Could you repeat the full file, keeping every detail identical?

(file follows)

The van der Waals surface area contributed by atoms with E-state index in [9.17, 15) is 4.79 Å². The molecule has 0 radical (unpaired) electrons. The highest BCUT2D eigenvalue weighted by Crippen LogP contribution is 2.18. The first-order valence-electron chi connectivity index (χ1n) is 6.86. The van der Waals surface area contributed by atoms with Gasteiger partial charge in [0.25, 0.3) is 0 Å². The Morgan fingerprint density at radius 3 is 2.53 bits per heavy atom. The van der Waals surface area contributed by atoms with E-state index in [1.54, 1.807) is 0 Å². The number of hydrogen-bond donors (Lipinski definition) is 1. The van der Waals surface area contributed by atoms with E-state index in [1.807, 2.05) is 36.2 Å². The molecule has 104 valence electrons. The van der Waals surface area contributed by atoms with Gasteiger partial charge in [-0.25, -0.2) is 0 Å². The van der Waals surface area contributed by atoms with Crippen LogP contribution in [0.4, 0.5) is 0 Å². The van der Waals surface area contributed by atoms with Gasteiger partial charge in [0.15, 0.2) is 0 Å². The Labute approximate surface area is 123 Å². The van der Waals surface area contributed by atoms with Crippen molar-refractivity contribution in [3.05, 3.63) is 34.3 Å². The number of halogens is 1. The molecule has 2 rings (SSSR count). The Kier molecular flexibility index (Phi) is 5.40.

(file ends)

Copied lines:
The van der Waals surface area contributed by atoms with E-state index in [9.17, 15) is 4.79 Å². The molecule has 0 radical (unpaired) electrons. The highest BCUT2D eigenvalue weighted by Crippen LogP contribution is 2.18. The first-order valence-electron chi connectivity index (χ1n) is 6.86. The van der Waals surface area contributed by atoms with Gasteiger partial charge in [0.25, 0.3) is 0 Å². The Morgan fingerprint density at radius 3 is 2.53 bits per heavy atom. The van der Waals surface area contributed by atoms with E-state index in [1.54, 1.807) is 0 Å². The number of hydrogen-bond donors (Lipinski definition) is 1. The van der Waals surface area contributed by atoms with E-state index in [1.807, 2.05) is 36.2 Å². The molecule has 104 valence electrons. The van der Waals surface area contributed by atoms with Gasteiger partial charge in [-0.25, -0.2) is 0 Å². The van der Waals surface area contributed by atoms with Crippen LogP contribution in [0.4, 0.5) is 0 Å². The van der Waals surface area contributed by atoms with Gasteiger partial charge in [0.15, 0.2) is 0 Å². The Labute approximate surface area is 123 Å². The van der Waals surface area contributed by atoms with Crippen molar-refractivity contribution in [3.05, 3.63) is 34.3 Å². The number of halogens is 1. The molecule has 2 rings (SSSR count). The Kier molecular flexibility index (Phi) is 5.40.